When his brother disappears, mentally disabled Langston Bellows (Gbenga Akinnagbe) is left without a protector in Brooklyn's housing projects. Now under the control of his abusive mother (Alfre Woodard) Langston must take his future into his own hands. He sets out to find the one doctor he believes can cure him, a celebrity magazine columnist who touts questionable prescription drug cocktails. If Langston can become "mentally excellent", it will mean moving into an apartment of his own with his girlfriend, who may herself be a creation of his wishful thinking. Landing in the unscrupulous world of pharmaceutical marketing, the search for his mysterious doctor and hero leads to some unwanted discoveries. Langston strives for independence from his prior life; from his mother, from his neighborhood and from his fractured mind - while all around him people are not who they seem. —Mike White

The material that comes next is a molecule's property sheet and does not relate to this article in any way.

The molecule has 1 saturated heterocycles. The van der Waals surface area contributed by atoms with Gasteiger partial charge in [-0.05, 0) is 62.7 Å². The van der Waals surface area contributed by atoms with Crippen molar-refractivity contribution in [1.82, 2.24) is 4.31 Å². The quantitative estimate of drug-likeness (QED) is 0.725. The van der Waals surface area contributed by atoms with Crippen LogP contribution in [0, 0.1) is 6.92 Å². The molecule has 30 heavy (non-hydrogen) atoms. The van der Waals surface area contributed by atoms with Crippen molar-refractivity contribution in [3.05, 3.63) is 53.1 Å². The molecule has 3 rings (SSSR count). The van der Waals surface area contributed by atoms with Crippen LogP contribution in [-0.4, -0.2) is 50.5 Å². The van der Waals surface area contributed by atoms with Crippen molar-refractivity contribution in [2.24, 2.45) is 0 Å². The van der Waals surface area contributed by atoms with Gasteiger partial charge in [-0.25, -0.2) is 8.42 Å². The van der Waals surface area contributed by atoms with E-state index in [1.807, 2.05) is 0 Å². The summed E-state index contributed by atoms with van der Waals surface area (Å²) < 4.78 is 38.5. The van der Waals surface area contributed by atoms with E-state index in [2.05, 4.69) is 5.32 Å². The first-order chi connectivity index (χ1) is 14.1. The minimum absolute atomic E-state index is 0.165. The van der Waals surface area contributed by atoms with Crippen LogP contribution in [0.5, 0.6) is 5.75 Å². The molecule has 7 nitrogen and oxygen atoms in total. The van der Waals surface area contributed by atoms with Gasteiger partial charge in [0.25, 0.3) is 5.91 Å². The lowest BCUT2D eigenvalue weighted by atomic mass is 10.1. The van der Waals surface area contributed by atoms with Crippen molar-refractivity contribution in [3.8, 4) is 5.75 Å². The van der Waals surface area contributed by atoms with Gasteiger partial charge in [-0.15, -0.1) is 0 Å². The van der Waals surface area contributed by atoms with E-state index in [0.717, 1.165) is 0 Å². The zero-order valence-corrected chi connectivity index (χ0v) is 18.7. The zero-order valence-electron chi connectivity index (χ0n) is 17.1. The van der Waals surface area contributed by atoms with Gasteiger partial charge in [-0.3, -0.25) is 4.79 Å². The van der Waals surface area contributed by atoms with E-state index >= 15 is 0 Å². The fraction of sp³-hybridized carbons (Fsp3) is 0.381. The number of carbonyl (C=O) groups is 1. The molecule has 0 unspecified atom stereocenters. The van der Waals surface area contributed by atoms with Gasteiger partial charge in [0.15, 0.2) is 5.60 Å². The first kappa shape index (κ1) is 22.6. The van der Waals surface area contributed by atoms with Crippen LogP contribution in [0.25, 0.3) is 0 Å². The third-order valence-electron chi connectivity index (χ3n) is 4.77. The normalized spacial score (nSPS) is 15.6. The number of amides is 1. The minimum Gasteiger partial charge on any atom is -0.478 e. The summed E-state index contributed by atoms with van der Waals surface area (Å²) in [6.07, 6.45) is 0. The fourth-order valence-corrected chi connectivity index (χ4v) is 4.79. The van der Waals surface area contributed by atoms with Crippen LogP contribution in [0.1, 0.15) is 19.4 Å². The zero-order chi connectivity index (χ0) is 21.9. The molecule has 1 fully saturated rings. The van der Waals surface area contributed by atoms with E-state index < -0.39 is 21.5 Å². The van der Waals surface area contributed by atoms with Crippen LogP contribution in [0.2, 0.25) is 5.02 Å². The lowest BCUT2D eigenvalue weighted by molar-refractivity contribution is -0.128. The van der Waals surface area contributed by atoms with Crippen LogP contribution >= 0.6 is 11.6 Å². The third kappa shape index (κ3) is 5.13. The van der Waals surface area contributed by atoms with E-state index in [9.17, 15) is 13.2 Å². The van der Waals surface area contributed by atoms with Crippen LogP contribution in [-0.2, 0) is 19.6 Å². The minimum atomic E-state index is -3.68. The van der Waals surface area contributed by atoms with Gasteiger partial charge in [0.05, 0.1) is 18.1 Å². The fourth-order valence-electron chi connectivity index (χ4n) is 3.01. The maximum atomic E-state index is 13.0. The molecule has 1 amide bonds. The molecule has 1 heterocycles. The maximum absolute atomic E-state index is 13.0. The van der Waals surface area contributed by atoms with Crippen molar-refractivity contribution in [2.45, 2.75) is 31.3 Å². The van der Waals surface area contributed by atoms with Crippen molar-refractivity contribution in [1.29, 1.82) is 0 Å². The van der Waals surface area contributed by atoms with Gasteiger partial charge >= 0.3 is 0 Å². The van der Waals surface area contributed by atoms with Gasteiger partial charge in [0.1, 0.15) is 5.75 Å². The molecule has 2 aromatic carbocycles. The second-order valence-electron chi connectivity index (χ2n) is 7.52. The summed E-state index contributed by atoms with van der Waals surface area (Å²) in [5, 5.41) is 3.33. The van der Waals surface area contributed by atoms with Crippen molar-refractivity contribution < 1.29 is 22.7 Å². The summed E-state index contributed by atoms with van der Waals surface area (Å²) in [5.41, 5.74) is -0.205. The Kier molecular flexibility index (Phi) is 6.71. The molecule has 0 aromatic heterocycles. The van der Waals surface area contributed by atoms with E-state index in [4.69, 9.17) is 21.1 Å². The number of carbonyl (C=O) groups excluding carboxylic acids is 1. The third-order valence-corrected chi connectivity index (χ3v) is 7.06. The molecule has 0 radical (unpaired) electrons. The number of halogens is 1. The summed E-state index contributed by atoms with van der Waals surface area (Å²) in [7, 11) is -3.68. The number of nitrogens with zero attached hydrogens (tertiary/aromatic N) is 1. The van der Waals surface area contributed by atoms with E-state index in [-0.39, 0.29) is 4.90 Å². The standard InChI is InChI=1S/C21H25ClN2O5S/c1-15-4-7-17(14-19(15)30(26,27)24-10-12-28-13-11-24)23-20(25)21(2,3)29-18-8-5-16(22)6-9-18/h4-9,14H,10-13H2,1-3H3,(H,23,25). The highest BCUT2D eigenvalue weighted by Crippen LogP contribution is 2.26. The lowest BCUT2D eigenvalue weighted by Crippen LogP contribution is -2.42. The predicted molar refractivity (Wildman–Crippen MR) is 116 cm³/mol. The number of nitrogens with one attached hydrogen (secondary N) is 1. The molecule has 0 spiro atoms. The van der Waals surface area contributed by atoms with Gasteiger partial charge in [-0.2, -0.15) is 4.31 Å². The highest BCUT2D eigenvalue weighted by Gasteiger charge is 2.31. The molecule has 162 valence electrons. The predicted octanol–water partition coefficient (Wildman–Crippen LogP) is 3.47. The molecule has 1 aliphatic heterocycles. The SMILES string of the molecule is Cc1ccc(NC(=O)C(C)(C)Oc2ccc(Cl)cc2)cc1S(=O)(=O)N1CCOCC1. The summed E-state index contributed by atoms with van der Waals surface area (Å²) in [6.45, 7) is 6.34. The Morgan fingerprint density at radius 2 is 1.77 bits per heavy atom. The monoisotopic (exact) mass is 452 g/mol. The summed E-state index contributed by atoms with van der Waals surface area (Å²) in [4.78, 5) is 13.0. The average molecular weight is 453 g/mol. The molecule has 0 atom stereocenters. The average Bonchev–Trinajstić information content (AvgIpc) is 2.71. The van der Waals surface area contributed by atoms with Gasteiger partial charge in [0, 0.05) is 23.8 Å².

Tragic, funny, and intense.
A powerful effort from everyone involved. Bravo! So many layers, but ultimately a simple story of a man looking for inner peace and happiness by unraveling a quagmire of mental illness. His obstacles seem impenetrable as his mind weaves delusion, hallucinations and reality so seamlessly that the viewer barely knows what's real. The cast does an incredible job. It's clear that everyone involved was doing it for the love of the script, most importantly Gbenga Akinnagbe who rallied both the writer/director and Alfre Woodard to get the film made. The quick but timely moment of wit were heartening and keeps the audience from sliding into a state of despondence.
- Dec 6, 2016
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